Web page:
After the Adventure
For almost two years, the Magazine has chronicled the everyday dramas of ordinary people in a series called The Adventures of . . . Now we catch up with six of our characters -- a women's basketball coach, a restaurateur, a deejay/dog walker, a comedy show producer, a paralegal and a charter school principal -- and learn where their lives have taken them
From restaurateur to evacuee
Previously: With no experience running a business, free-spirited Frank Connell sank every penny he had into opening a Tex-Mex and Cajun restaurant in Mount Pleasant. He and his cousin Mike Clements struggled for months to keep the Red Bean from folding, straining their friendship and leaving Frank physically and emotionally exhausted.
Frank Connell holds a manila folder stuffed with papers, including a letter from FEMA saying that he's ineligible for disaster assistance. "They probably think I'm trying to scam them," Frank says.
He takes a seat in a nearly empty waiting area at D.C. General Hospital, where the Red Cross and FEMA have set up a makeshift office to help people who were affected by Hurricane Katrina. Frank, 45, sets down the green knapsack that he calls his jiggy bag. Its usual contents include a worn passport, a change of clothes, water, a first-aid kit, some rope and a green plastic wand for scratching his back. For years Frank has kept the jiggy bag close at hand in case he needs to skip town on a moment's notice, arguing that doomsday events can strike with little warning. If his jiggy bag once indicated a minor case of paranoia, it now suggests a Boy Scout-like prescience.
Frank had moved to New Orleans after he and his cousin Mike Clements were forced to close their Tex-Mex and Cajun restaurant, the Red Bean, in January. They had missed months of rent payments before the landlord pulled the plug. On the cousins' last night in business, it seemed that every lively soul in Washington was crammed shoulder-to-shoulder in the small dining room in Mount Pleasant, partying with the doomed restaurateurs. Frank made the rounds, wearing his trademark black leather cowboy hat, and he confessed a bit of relief that his flirtation with responsibility was over.
Soon Frank was back in Louisiana, where his debts from the Red Bean forced him to file for bankruptcy, he says. He went to work for a friend who owned several small restaurants, including the one advertised on Frank's mesh baseball cap, Juan's Flying Burrito. Frank, who grew up in Alexandria, has lived in the Big Easy on and off for much of his adult life. At Juan's Flying Burrito, his job as a host-busboy-office clerk brought him more satisfaction, he says, than he'd felt for a long time: It was a steady paycheck with no threat of real responsibility.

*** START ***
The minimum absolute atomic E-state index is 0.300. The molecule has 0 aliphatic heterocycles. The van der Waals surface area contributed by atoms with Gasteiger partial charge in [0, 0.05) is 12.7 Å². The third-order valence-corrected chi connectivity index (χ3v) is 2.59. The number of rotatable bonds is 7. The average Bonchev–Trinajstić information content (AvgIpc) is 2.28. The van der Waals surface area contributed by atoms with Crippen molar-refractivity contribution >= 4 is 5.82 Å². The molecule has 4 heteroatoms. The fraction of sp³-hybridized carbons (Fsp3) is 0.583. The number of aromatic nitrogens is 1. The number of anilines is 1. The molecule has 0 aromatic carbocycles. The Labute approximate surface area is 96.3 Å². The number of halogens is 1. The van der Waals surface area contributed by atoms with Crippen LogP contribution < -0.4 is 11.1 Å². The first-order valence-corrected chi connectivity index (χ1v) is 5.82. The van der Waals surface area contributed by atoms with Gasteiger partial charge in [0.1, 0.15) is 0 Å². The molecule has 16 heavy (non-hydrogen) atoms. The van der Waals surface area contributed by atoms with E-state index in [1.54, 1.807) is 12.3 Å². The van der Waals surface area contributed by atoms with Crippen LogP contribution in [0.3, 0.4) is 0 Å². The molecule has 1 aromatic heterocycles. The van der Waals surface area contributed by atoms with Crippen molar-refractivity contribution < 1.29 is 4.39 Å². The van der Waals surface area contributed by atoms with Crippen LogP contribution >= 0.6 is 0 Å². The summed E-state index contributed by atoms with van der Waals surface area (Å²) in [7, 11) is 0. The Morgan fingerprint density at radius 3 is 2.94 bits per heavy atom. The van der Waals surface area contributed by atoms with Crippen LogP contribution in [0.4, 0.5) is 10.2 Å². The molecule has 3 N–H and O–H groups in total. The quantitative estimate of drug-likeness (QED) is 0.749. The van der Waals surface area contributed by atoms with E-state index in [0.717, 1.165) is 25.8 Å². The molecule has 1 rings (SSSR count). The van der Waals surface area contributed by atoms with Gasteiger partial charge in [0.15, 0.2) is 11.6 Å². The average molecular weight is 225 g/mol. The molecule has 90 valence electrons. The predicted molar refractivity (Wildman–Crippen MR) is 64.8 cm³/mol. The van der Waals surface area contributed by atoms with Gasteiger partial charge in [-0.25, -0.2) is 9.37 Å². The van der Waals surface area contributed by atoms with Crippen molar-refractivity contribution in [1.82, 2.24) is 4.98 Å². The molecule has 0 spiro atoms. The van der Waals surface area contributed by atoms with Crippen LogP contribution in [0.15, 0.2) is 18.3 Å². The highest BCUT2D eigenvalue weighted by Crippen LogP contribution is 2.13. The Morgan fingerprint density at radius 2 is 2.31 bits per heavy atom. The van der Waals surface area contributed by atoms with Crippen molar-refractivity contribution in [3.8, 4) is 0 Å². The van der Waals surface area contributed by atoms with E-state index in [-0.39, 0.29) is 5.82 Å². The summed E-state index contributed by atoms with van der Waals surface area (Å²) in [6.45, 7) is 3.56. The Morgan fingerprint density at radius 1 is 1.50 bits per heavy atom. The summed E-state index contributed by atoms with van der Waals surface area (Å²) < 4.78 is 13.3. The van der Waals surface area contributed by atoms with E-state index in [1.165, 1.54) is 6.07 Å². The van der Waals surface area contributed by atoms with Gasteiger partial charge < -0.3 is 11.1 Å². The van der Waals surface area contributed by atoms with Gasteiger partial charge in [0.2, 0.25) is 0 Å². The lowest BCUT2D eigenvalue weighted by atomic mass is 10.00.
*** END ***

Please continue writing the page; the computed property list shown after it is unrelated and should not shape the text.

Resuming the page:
Unfortunately, Katrina rained on that parade. At least Frank was ready. He grabbed his jiggy bag before the storm hit land and eventually made his way back to Washington. For a while, he slept on the couch of cousin Mike, who is now a bartender in Columbia Heights. After a few weeks, Frank moved across the river to his mother's house in Alexandria.
Now his mother has sold the house and is getting ready to move to Hawaii. Frank isn't sure where he's going to stay after that. But he's heard that the Red Cross will put him up in a hotel, which is why he has arrived at this makeshift disaster relief center. He also wants to figure out why FEMA declared him ineligible for a cash benefit.
A Red Cross worker becomes available and calls out to Frank, who shows the man his final pay stub from Juan's Flying Burrito and a copy of the lease on his New Orleans apartment. These documents, the man says, prove that Frank qualifies for a hotel room. Soon Frank is booked at a Motel 6 on Georgia Avenue NW. His eyes sparkle, and he whispers, "I love Motel 6."
Next Frank sits across from a FEMA bureaucrat, holding out the letter from the federal agency that declares him ineligible for disaster relief. The man looks over the paperwork, including a printout of Frank's online relief application. "You filled out question 17 incorrectly," says the FEMA man.